Shimonoseki Labor Education Center staff
I finished the work I had been doing for three years in Northeastern Japan and sixteen months ago got my present job in Shimonoseki. I have been asked to write on “the future of the Labor Education Center now that the renovation work has been completed.” At this moment I find it difficult to sum up the many opinions regarding the Center. Instead, I prefer to tell about the encounters I have had during the last months and how I feel about living here.
I was born and raised in the Kanto region, so it still seems strange to find myself living every day at a location looking across to Kyushu. Of course, when one moves to a new place, it is not only the scenery that changes. The history and the language of the new place are also different. I feel I have been given the opportunity of encountering a variety of issues concerning the past history of Shimonoseki and of the people living here now.
Just by being here, it is impossible not to see issues regarding Koreans. In the past many soldiers set out from Ujina harbor in Hiroshima to invade Asian lands, and in Shimonoseki, regardless of their wishes, many Koreans from the north and the south were brought to Japan in boats across the Kanpu Strait and were sent by train to work all around Japan. Near Shimonoseki Station stands the Busan Gate, and many Koreans still live in Shimonoseki.
In May of last year, as if waiting for my arrival, new classes in the Korean language began, which I joined. The teacher is a young Korean mother living in Shimonoseki, who learned Korean after going through great personal changes and has become a very gifted teacher of the language. Three new students, who had been waiting for many years for this opportunity, are now working hard to learn Korean.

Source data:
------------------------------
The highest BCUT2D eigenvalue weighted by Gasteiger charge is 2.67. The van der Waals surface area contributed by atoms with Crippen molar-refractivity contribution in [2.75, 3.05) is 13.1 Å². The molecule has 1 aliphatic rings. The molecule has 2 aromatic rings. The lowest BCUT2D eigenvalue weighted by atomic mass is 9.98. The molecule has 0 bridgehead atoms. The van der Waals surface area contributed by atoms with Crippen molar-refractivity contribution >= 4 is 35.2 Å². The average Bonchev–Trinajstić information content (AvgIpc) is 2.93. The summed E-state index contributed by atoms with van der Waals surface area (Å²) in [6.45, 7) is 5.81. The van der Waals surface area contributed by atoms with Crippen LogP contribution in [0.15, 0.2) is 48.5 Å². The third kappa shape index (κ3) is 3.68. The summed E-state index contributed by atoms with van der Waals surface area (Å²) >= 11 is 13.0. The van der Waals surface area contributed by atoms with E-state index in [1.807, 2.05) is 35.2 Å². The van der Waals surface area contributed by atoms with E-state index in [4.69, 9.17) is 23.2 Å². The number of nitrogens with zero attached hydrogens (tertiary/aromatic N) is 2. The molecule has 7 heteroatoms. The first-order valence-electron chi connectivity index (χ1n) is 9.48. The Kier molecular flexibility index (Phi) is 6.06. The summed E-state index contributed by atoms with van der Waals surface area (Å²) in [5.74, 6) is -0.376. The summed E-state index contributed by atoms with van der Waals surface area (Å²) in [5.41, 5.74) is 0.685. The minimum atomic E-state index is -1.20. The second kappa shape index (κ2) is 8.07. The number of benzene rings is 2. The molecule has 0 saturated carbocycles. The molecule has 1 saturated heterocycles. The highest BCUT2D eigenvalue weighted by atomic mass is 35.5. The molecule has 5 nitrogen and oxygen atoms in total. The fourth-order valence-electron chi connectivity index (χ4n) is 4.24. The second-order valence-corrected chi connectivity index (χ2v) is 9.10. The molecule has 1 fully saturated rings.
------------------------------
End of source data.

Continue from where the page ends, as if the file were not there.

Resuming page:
I am grateful for the opportunity to enjoy this fortunate experience. Learning a language puts you in touch with the way of thinking of the target country and its culture. Thanks to these classes and through casual conversations with the teacher, it is possible to come into touch with the hardships of Koreans living in Japan and with their undefeated strength as well as with the cheerfulness hidden behind their strength. Our teacher has also started a class in Korean cooking, where from time to time I enjoy delicious Korean food and participate in cultural exchanges.
Looking back over the last year, I had the opportunity to meet many Korean people in various ways. In September last year I attended the Peace Conference held in Jeju Island and became aware of problems concerning construction of a naval base there and the activities of groups opposing this new base. If on the one hand a military base has been built to destroy peace, on the other hand a Peace Center has been built as a base for the promotion of peace. The Catholic Church is deeply involved. Seeing open air Mass being offered very morning in front of the gate of the military base, I felt the staunch enthusiasm of the Korean Church, so different from the Church in Japan. After the Peace Conference, Jesuits and coworkers in the social apostolate of Korea and Japan held an exchange meeting.
I suppose that many readers know that Shimonoseki has hosted three exchange meetings with Korean activists calling for abolition of nuclear energy. Korean participants were also present for the fourth time at a meeting held by the Catholic Justice and Peace Commission last year in Tokyo. Once the meeting closed, we went together to visit Fukushima. This year an antinuclear gathering is scheduled in Korea, and an exchange meeting of Jesuits and coworkers in the social field from Japan and Korea will be held in Shimonoseki.